2010 TelcoTV, Las Vegas--The dust has settled from the latest round of earnings reports and, frankly, judging from what executives and some pundits are saying, the cable industry is in a deep state of denial.
With four of the five cable companies reporting results (Cox doesn't share the data publicly), cable has lost more than a half million subscribers in the third quarter, and more than 1.2 million in the past two quarters.
Here's the run down:
Comcast, the nation's largest MSO was out 275,000 subscribers in the third quarter, more subscribers than it's ever lost before and more than double its losses a year ago.
Time Warner Cable saw 155,000 subscribers flee, also doubling its losses from the like quarter a year ago.
Add in the losses from Charter (63,800) and Cablevision (24,500... and that was before the public debacle of it losing access to a variety of Fox networks as it squabbled with News Corp. over retransmission fees), and the total comes in at 518,300.
Both the satellite and telco sector showed strong gains, meanwhile, which pretty much sweeps the cable industry's economy arguments out the door.
Verizon added 204,000 subscribers, AT&T some 236,000.
Satellite pay-TV providers DISH Network and DirecTV were a bit of a mixed bag with DirecTV adding 174,000 subscribers in the quarter and Dish losing 29,000.
In all, the net gain for the pay-TV industry was about 67,000, but, as Will Richmond of VideoNuze points out, if Cox and the smaller cable companies trend with their brethren, the industry likely has its second quarter in a row of losses, albeit just a fraction of the 216,000 it reported in Q2.
So, if it's not just the economy, and let's assume for the moment that it isn't, what's really happening?
Altman, Vilandre & Co. analyst Jonathan Hurd, during a Streaming Media West panel last week in Los Angeles, said that more than twice as many people as a year ago (about 15 percent), reported they watched some online video this year--it is, admittedly, a small increase, but it's significant because it continues a steady climb for online video viewing.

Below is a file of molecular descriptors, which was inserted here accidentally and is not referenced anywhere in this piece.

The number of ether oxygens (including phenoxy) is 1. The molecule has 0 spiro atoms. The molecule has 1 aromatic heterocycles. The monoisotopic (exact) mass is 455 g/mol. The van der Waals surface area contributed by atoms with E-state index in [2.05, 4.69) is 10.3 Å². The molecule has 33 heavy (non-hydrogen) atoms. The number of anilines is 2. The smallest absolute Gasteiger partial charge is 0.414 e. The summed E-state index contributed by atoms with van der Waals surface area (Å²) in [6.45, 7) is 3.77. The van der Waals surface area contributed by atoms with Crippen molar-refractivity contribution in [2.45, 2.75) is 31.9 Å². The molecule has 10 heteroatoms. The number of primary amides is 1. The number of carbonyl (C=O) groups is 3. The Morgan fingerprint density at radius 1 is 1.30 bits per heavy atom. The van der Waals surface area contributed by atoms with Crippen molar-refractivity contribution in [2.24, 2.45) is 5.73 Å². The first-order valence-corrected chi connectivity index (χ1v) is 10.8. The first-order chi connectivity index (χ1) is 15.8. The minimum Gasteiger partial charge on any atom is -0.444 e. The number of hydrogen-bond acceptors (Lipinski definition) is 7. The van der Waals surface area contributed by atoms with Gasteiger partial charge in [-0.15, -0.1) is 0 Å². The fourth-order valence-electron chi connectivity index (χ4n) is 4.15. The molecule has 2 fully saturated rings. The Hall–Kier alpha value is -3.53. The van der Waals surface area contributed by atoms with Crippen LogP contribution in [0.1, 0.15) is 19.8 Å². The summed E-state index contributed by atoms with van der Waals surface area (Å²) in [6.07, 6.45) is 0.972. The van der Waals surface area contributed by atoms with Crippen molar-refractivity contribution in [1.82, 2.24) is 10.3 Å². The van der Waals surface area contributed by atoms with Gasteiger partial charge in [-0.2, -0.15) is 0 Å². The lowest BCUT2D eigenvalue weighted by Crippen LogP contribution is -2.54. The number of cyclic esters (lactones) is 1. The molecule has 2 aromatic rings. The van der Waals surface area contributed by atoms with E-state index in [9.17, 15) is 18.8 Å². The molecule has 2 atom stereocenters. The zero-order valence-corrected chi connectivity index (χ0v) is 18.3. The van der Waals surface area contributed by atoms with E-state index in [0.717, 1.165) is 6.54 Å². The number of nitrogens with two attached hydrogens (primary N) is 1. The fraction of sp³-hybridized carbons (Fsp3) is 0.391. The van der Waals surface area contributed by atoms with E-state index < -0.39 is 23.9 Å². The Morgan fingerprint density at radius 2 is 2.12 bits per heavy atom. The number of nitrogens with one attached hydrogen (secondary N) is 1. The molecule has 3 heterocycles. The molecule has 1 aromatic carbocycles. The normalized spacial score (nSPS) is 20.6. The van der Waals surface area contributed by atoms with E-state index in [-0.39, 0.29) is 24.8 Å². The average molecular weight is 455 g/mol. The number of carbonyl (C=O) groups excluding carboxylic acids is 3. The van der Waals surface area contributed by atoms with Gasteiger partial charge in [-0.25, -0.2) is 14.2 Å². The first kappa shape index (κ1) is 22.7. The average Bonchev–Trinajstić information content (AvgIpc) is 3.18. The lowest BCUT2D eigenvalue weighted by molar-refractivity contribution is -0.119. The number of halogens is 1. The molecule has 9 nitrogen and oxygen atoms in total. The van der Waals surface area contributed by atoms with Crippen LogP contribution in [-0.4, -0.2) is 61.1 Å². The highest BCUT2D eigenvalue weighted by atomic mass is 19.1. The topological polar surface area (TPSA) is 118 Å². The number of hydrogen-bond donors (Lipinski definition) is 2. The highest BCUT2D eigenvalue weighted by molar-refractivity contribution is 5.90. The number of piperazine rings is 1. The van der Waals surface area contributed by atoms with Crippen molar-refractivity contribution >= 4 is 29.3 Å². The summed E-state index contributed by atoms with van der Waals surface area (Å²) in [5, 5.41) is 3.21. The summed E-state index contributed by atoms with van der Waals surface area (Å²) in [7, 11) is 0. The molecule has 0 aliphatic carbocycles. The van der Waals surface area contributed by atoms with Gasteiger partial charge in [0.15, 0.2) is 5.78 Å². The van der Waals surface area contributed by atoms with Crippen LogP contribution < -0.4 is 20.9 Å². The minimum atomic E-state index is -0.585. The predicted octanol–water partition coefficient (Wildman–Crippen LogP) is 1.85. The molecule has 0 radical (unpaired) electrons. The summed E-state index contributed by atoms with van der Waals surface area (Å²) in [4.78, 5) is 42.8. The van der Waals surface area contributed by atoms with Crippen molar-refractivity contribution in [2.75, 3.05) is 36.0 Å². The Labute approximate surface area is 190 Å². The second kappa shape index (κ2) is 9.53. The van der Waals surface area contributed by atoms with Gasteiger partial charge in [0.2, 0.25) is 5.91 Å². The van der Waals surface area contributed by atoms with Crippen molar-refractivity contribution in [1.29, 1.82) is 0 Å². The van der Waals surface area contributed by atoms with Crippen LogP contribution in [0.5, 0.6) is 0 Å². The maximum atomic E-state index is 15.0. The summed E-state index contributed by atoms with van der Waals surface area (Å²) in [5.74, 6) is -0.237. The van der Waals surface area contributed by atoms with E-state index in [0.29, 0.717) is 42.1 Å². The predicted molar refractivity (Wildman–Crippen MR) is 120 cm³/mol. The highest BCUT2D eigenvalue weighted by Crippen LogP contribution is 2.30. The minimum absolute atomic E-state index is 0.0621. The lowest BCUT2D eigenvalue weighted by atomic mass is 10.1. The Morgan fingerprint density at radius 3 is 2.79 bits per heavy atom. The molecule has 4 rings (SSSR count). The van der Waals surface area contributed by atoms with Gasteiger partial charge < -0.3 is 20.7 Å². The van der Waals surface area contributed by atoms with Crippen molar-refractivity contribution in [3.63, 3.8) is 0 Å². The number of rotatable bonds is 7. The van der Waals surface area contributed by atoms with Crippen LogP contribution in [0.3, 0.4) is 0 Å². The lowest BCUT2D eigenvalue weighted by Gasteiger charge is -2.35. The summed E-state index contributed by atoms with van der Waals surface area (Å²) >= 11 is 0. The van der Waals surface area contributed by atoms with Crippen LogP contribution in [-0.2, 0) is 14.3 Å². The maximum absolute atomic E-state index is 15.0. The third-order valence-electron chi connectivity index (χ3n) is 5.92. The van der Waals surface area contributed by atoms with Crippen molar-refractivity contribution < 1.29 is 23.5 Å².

And, said John Paul, EVP for Sling Media, it's a trend he believes will continue, pushing more TV viewers over the top, or at least out of the current linear model.
"This (a shift over the top) is happening, and content guys can't change it," Paul said. "Companies have to adapt. What is good for the industry is that Internet video is cheap, even cheaper than laying fiber. It's up to the distribution side of the industry to come up with new models and not fight it."
Greg Kampanis, South Park Digital Studio's SVP of content strategy, said the pace with which most operators are moving toward TV Everywhere--slowly--creates a conundrum for content providers: while they'd rather be behind an authenticated pay wall, they're losing viewers as DVD sales decline, and that's causing them to give over-the-top delivery, in some form, another look.
"We need to do something or we're losing those viewers to Bittorrent or illegal sites," he said.
Sling Media's Paul said he believes linear programming will soon be a thing of the past and that, increasingly, users will look to IPTV delivery to meet their entertainment needs. "It's just a matter of when," he said. "As we transition to IPTV, it will be on demand."
For the cable and satellite industry, that means accelerating its move to Internet video--or moving over as telcos, big and small, take the lead.
I'll be at TelcoTV in Vegas this week where, according to all the press releases and pre-show chats I've had, much of the focus is going to be on over-the-top delivery. What do you think? Drop me a line. -Jim